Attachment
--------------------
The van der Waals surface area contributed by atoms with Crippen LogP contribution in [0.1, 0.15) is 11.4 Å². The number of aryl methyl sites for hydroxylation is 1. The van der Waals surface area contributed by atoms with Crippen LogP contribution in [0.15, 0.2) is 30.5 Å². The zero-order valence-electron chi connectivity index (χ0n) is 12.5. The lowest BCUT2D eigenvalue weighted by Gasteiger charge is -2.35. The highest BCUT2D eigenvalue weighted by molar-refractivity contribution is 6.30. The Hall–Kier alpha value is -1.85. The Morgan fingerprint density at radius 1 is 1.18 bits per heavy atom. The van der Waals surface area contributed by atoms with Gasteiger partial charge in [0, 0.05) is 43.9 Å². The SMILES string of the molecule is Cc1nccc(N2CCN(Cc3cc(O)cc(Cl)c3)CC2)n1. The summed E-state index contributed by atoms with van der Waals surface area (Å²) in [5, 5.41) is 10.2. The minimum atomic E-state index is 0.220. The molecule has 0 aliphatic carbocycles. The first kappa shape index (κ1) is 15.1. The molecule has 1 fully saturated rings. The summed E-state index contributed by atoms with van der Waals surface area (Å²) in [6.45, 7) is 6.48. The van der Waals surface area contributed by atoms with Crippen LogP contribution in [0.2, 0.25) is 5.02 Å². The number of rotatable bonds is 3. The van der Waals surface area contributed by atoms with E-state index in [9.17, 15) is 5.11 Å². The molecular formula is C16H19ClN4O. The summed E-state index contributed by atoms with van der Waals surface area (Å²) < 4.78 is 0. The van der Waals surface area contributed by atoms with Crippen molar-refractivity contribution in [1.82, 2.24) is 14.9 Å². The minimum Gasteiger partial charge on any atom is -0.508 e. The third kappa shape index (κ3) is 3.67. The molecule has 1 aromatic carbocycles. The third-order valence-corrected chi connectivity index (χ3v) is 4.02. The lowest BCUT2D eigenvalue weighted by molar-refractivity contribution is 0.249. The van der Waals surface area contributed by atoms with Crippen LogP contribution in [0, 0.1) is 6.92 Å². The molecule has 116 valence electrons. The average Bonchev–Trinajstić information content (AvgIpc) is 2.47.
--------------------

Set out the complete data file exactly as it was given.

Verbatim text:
The van der Waals surface area contributed by atoms with Crippen LogP contribution in [0.1, 0.15) is 11.4 Å². The number of aryl methyl sites for hydroxylation is 1. The van der Waals surface area contributed by atoms with Crippen LogP contribution in [0.15, 0.2) is 30.5 Å². The zero-order valence-electron chi connectivity index (χ0n) is 12.5. The lowest BCUT2D eigenvalue weighted by Gasteiger charge is -2.35. The highest BCUT2D eigenvalue weighted by molar-refractivity contribution is 6.30. The Hall–Kier alpha value is -1.85. The Morgan fingerprint density at radius 1 is 1.18 bits per heavy atom. The van der Waals surface area contributed by atoms with Gasteiger partial charge in [0, 0.05) is 43.9 Å². The SMILES string of the molecule is Cc1nccc(N2CCN(Cc3cc(O)cc(Cl)c3)CC2)n1. The summed E-state index contributed by atoms with van der Waals surface area (Å²) in [5, 5.41) is 10.2. The minimum atomic E-state index is 0.220. The molecule has 0 aliphatic carbocycles. The first kappa shape index (κ1) is 15.1. The molecule has 1 fully saturated rings. The summed E-state index contributed by atoms with van der Waals surface area (Å²) in [6.45, 7) is 6.48. The van der Waals surface area contributed by atoms with Crippen LogP contribution in [0.2, 0.25) is 5.02 Å². The number of rotatable bonds is 3. The van der Waals surface area contributed by atoms with E-state index in [9.17, 15) is 5.11 Å². The molecular formula is C16H19ClN4O. The summed E-state index contributed by atoms with van der Waals surface area (Å²) < 4.78 is 0. The van der Waals surface area contributed by atoms with Crippen molar-refractivity contribution in [1.82, 2.24) is 14.9 Å². The minimum Gasteiger partial charge on any atom is -0.508 e. The third kappa shape index (κ3) is 3.67. The molecule has 1 aromatic carbocycles. The third-order valence-corrected chi connectivity index (χ3v) is 4.02. The lowest BCUT2D eigenvalue weighted by molar-refractivity contribution is 0.249. The van der Waals surface area contributed by atoms with Crippen LogP contribution in [0, 0.1) is 6.92 Å². The molecule has 116 valence electrons. The average Bonchev–Trinajstić information content (AvgIpc) is 2.47.